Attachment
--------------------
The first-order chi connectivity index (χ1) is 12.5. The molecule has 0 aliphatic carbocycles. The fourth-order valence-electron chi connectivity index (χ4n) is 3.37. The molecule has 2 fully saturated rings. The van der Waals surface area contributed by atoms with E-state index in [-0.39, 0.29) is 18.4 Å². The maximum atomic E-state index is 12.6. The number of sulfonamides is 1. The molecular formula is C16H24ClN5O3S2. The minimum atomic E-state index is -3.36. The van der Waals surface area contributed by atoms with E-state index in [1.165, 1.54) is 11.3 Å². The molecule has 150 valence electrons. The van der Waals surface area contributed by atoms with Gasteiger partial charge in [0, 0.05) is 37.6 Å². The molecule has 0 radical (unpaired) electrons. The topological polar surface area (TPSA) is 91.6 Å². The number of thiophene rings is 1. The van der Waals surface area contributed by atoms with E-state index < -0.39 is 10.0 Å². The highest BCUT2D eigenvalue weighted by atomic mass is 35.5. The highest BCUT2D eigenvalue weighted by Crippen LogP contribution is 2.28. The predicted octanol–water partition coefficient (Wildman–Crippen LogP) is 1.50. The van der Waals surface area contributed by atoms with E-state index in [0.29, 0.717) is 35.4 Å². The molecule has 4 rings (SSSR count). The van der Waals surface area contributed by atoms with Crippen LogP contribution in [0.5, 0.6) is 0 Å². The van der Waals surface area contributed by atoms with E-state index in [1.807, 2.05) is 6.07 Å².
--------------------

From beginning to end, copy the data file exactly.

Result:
The first-order chi connectivity index (χ1) is 12.5. The molecule has 0 aliphatic carbocycles. The fourth-order valence-electron chi connectivity index (χ4n) is 3.37. The molecule has 2 fully saturated rings. The van der Waals surface area contributed by atoms with E-state index in [-0.39, 0.29) is 18.4 Å². The maximum atomic E-state index is 12.6. The number of sulfonamides is 1. The molecular formula is C16H24ClN5O3S2. The minimum atomic E-state index is -3.36. The van der Waals surface area contributed by atoms with E-state index in [1.165, 1.54) is 11.3 Å². The molecule has 150 valence electrons. The van der Waals surface area contributed by atoms with Gasteiger partial charge in [0, 0.05) is 37.6 Å². The molecule has 0 radical (unpaired) electrons. The topological polar surface area (TPSA) is 91.6 Å². The number of thiophene rings is 1. The van der Waals surface area contributed by atoms with E-state index < -0.39 is 10.0 Å². The highest BCUT2D eigenvalue weighted by atomic mass is 35.5. The highest BCUT2D eigenvalue weighted by Crippen LogP contribution is 2.28. The predicted octanol–water partition coefficient (Wildman–Crippen LogP) is 1.50. The van der Waals surface area contributed by atoms with E-state index in [0.29, 0.717) is 35.4 Å². The molecule has 4 rings (SSSR count). The van der Waals surface area contributed by atoms with Crippen LogP contribution in [0.5, 0.6) is 0 Å². The van der Waals surface area contributed by atoms with E-state index in [1.807, 2.05) is 6.07 Å².